An important factor behind the rise in New Zealand's exchange rate has been the strength of the terms of trade (which measures the ratio of export prices to import prices, both in NZ dollar terms). Our terms of trade are at their highest level since 1973 and are 20 percent above the average level of the 1990s. Dairy prices account for just under half of the ANZ commodity price index (though a smaller share of goods and services exports) so changes in global dairy prices have a major effect on the terms of trade and, in turn, the NZ dollar exchange rate. Figure 3 shows the close relationship between movements in the terms of trade and the exchange rate.

Other factors also affect the value of our currency. An important structural factor affecting the long term level of the exchange rate has been the persistent gap between national savings and investment. Over the past 40 years New Zealand has demanded more capital for investment in housing, infrastructure, and other assets than its national savings could finance. This has meant an ongoing reliance on foreign saving via inward capital flows, placing upward pressure on interest rates and the exchange rate.

Our current high exchange rate also reflects the relative strength of New Zealand's economic performance and the consequent upward pressure on our interest rates relative to those in other advanced economies.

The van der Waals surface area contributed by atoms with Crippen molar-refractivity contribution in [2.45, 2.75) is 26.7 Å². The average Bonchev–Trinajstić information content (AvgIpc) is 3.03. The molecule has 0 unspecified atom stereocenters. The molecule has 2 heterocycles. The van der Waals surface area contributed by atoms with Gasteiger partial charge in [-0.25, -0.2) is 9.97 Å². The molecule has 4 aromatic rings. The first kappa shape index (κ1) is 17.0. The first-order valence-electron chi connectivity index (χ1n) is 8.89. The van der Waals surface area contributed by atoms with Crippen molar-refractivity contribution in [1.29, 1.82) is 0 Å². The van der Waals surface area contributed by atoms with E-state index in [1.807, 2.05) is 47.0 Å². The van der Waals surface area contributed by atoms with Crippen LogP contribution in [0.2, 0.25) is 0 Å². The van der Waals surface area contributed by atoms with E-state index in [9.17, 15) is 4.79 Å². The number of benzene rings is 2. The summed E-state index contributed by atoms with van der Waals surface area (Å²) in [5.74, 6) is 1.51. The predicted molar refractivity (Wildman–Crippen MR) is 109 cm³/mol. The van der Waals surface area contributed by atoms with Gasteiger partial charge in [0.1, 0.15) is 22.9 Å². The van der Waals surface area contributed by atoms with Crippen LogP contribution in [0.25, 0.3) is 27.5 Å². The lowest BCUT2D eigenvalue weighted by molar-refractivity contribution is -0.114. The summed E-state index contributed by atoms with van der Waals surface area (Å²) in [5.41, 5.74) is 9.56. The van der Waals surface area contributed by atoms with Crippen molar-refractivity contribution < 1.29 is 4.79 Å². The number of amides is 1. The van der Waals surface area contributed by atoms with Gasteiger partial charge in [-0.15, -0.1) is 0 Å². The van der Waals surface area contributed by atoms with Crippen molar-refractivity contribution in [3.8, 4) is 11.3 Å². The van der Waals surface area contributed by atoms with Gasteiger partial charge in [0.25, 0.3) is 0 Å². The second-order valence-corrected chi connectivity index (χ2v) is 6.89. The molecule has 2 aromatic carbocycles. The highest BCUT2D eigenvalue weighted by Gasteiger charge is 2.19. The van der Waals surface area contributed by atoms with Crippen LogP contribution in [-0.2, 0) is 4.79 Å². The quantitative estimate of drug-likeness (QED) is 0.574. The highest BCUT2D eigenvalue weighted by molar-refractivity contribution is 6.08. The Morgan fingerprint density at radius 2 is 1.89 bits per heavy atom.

Figure 3: TWI and Terms of Trade


Source: Statistics New Zealand, RBNZ.

A key issue is whether the strong increase in global dairy prices represents a permanent shift, or whether it reflects cyclical elements. We believe both factors are present. Structurally, the demand for protein is rising rapidly in middle income countries as per capita incomes and urbanisation increase. China's 50 percent increase in dairy imports in 2013 reflects this structural change, as well as sluggish growth in Chinese milk production as small, inefficient producers leave the sector as part of the Government's efforts to raise the quality of raw milk production.

But cyclical or temporary factors are also in play. These include the 2013 drought in New Zealand, severe climatic conditions in Asia, and an outbreak of foot and mouth disease in China. The strong supply response from the US, Europe and New Zealand, as a result of the high global dairy prices, is expected to exert downward pressure on international dairy prices over the next two to three years.

The high exchange rate has three major effects. First, it reduces income gains to New Zealand commodity exporters, but even allowing for this, commodity export prices are well ahead of those received in the 2008 commodity price boom (figure 4).

Figure 4: ANZ commodity price index


Source: ANZ banking group.

Second, part of the benefit of increased dairy prices accrues indirectly to all New Zealand households, rather than specifically to dairy farmers. Appreciation in the New Zealand dollar lowers import prices, and significantly boosts the real disposable incomes of many consumers. Third, currency appreciation adversely affects the tradable sector, and especially export and import-competing firms that are not exposed to the dairy industry or other sectors enjoying high international prices.